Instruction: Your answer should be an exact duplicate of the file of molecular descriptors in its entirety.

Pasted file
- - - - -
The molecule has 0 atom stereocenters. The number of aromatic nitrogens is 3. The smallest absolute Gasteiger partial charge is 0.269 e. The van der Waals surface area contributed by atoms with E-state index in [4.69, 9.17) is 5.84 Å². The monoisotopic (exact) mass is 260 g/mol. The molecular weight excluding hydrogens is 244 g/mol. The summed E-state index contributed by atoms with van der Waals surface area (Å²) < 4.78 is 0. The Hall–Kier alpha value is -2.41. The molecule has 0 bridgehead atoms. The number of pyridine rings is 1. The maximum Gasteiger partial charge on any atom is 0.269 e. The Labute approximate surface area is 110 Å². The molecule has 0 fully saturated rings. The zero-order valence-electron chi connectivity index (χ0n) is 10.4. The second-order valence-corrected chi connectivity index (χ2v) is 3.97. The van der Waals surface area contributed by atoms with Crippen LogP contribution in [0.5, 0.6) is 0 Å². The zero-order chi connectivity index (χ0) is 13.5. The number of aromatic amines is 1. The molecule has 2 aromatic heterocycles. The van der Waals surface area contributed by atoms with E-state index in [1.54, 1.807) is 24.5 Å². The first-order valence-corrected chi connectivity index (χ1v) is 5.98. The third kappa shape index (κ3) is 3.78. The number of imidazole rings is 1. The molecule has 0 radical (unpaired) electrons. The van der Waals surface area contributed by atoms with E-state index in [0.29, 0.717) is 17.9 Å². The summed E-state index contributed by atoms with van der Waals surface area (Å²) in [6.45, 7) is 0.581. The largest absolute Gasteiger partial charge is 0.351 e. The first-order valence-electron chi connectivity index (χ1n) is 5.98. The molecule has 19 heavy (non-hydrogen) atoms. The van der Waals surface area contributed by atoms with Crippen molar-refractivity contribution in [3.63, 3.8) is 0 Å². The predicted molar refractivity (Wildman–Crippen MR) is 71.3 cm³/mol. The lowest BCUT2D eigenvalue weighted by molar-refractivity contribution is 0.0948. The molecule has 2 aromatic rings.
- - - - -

The molecule has 0 atom stereocenters. The number of aromatic nitrogens is 3. The smallest absolute Gasteiger partial charge is 0.269 e. The van der Waals surface area contributed by atoms with E-state index in [4.69, 9.17) is 5.84 Å². The monoisotopic (exact) mass is 260 g/mol. The molecular weight excluding hydrogens is 244 g/mol. The summed E-state index contributed by atoms with van der Waals surface area (Å²) < 4.78 is 0. The Hall–Kier alpha value is -2.41. The molecule has 0 bridgehead atoms. The number of pyridine rings is 1. The maximum Gasteiger partial charge on any atom is 0.269 e. The Labute approximate surface area is 110 Å². The molecule has 0 fully saturated rings. The zero-order valence-electron chi connectivity index (χ0n) is 10.4. The second-order valence-corrected chi connectivity index (χ2v) is 3.97. The van der Waals surface area contributed by atoms with Crippen LogP contribution in [0.5, 0.6) is 0 Å². The zero-order chi connectivity index (χ0) is 13.5. The number of aromatic amines is 1. The molecule has 2 aromatic heterocycles. The van der Waals surface area contributed by atoms with E-state index in [1.54, 1.807) is 24.5 Å². The first-order valence-corrected chi connectivity index (χ1v) is 5.98. The third kappa shape index (κ3) is 3.78. The number of imidazole rings is 1. The molecule has 0 radical (unpaired) electrons. The van der Waals surface area contributed by atoms with E-state index in [0.29, 0.717) is 17.9 Å². The summed E-state index contributed by atoms with van der Waals surface area (Å²) in [6.45, 7) is 0.581. The largest absolute Gasteiger partial charge is 0.351 e. The first-order valence-electron chi connectivity index (χ1n) is 5.98. The molecule has 19 heavy (non-hydrogen) atoms. The van der Waals surface area contributed by atoms with Crippen molar-refractivity contribution in [3.63, 3.8) is 0 Å². The predicted molar refractivity (Wildman–Crippen MR) is 71.3 cm³/mol. The lowest BCUT2D eigenvalue weighted by molar-refractivity contribution is 0.0948. The molecule has 2 aromatic rings.